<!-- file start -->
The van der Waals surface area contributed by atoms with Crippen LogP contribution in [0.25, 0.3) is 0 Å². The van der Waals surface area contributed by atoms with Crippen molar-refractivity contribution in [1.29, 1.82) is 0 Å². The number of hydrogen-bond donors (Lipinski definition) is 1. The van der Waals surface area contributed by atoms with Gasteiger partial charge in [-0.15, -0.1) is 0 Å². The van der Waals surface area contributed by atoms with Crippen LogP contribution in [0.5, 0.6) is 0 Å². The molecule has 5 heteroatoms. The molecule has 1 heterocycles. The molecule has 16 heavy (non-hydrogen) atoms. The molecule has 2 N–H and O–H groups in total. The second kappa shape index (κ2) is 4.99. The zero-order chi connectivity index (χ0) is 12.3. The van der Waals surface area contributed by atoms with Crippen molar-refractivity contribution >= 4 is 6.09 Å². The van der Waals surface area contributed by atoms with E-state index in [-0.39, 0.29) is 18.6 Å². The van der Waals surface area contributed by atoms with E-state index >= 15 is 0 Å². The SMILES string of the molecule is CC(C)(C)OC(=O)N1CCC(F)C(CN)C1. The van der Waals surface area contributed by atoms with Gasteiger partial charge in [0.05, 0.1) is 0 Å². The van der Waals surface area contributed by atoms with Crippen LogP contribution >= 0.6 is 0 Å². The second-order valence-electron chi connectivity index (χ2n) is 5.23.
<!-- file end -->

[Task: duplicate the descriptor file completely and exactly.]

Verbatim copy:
The van der Waals surface area contributed by atoms with Crippen LogP contribution in [0.25, 0.3) is 0 Å². The van der Waals surface area contributed by atoms with Crippen molar-refractivity contribution in [1.29, 1.82) is 0 Å². The number of hydrogen-bond donors (Lipinski definition) is 1. The van der Waals surface area contributed by atoms with Gasteiger partial charge in [-0.15, -0.1) is 0 Å². The van der Waals surface area contributed by atoms with Crippen LogP contribution in [0.5, 0.6) is 0 Å². The molecule has 5 heteroatoms. The molecule has 1 heterocycles. The molecule has 16 heavy (non-hydrogen) atoms. The molecule has 2 N–H and O–H groups in total. The second kappa shape index (κ2) is 4.99. The zero-order chi connectivity index (χ0) is 12.3. The van der Waals surface area contributed by atoms with Crippen molar-refractivity contribution >= 4 is 6.09 Å². The van der Waals surface area contributed by atoms with E-state index in [-0.39, 0.29) is 18.6 Å². The van der Waals surface area contributed by atoms with E-state index >= 15 is 0 Å². The SMILES string of the molecule is CC(C)(C)OC(=O)N1CCC(F)C(CN)C1. The van der Waals surface area contributed by atoms with Gasteiger partial charge in [0.05, 0.1) is 0 Å². The van der Waals surface area contributed by atoms with Crippen LogP contribution >= 0.6 is 0 Å². The second-order valence-electron chi connectivity index (χ2n) is 5.23.